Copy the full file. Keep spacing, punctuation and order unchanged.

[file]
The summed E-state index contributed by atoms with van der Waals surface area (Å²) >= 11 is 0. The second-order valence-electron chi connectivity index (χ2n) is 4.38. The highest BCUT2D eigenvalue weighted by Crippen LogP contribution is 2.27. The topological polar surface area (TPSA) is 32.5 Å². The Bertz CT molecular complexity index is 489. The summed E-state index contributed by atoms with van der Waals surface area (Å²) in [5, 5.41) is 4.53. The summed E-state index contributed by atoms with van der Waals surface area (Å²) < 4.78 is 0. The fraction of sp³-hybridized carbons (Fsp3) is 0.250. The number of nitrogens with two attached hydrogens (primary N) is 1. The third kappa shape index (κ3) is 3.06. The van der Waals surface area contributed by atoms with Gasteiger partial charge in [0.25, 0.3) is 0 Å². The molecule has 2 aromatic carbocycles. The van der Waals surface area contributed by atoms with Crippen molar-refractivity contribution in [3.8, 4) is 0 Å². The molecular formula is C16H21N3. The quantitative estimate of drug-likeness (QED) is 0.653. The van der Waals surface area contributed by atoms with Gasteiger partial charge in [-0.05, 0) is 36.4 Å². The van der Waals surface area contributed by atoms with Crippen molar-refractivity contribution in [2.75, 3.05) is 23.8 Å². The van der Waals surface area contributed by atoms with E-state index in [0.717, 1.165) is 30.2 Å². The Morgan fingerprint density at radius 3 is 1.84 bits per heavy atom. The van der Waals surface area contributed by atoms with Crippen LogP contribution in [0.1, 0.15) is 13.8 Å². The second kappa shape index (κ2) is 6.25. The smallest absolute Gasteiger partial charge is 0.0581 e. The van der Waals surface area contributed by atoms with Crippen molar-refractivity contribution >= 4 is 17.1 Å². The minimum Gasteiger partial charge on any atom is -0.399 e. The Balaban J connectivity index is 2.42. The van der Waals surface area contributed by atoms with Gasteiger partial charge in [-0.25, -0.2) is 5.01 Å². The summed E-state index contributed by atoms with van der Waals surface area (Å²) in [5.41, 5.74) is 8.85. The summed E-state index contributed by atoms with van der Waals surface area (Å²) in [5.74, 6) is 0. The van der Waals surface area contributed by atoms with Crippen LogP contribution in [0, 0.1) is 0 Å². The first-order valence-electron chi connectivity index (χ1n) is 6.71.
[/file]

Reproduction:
The summed E-state index contributed by atoms with van der Waals surface area (Å²) >= 11 is 0. The second-order valence-electron chi connectivity index (χ2n) is 4.38. The highest BCUT2D eigenvalue weighted by Crippen LogP contribution is 2.27. The topological polar surface area (TPSA) is 32.5 Å². The Bertz CT molecular complexity index is 489. The summed E-state index contributed by atoms with van der Waals surface area (Å²) in [5, 5.41) is 4.53. The summed E-state index contributed by atoms with van der Waals surface area (Å²) < 4.78 is 0. The fraction of sp³-hybridized carbons (Fsp3) is 0.250. The number of nitrogens with two attached hydrogens (primary N) is 1. The third kappa shape index (κ3) is 3.06. The van der Waals surface area contributed by atoms with Gasteiger partial charge in [0.25, 0.3) is 0 Å². The molecule has 2 aromatic carbocycles. The van der Waals surface area contributed by atoms with Crippen molar-refractivity contribution in [3.8, 4) is 0 Å². The molecular formula is C16H21N3. The quantitative estimate of drug-likeness (QED) is 0.653. The van der Waals surface area contributed by atoms with Gasteiger partial charge in [-0.05, 0) is 36.4 Å². The van der Waals surface area contributed by atoms with Crippen molar-refractivity contribution in [2.75, 3.05) is 23.8 Å². The van der Waals surface area contributed by atoms with E-state index in [0.717, 1.165) is 30.2 Å². The Morgan fingerprint density at radius 3 is 1.84 bits per heavy atom. The van der Waals surface area contributed by atoms with Crippen LogP contribution in [0.1, 0.15) is 13.8 Å². The second kappa shape index (κ2) is 6.25. The smallest absolute Gasteiger partial charge is 0.0581 e. The van der Waals surface area contributed by atoms with Crippen molar-refractivity contribution >= 4 is 17.1 Å². The minimum Gasteiger partial charge on any atom is -0.399 e. The Balaban J connectivity index is 2.42. The van der Waals surface area contributed by atoms with Gasteiger partial charge in [-0.25, -0.2) is 5.01 Å². The summed E-state index contributed by atoms with van der Waals surface area (Å²) in [5.41, 5.74) is 8.85. The summed E-state index contributed by atoms with van der Waals surface area (Å²) in [5.74, 6) is 0. The van der Waals surface area contributed by atoms with Crippen LogP contribution in [0, 0.1) is 0 Å². The first-order valence-electron chi connectivity index (χ1n) is 6.71.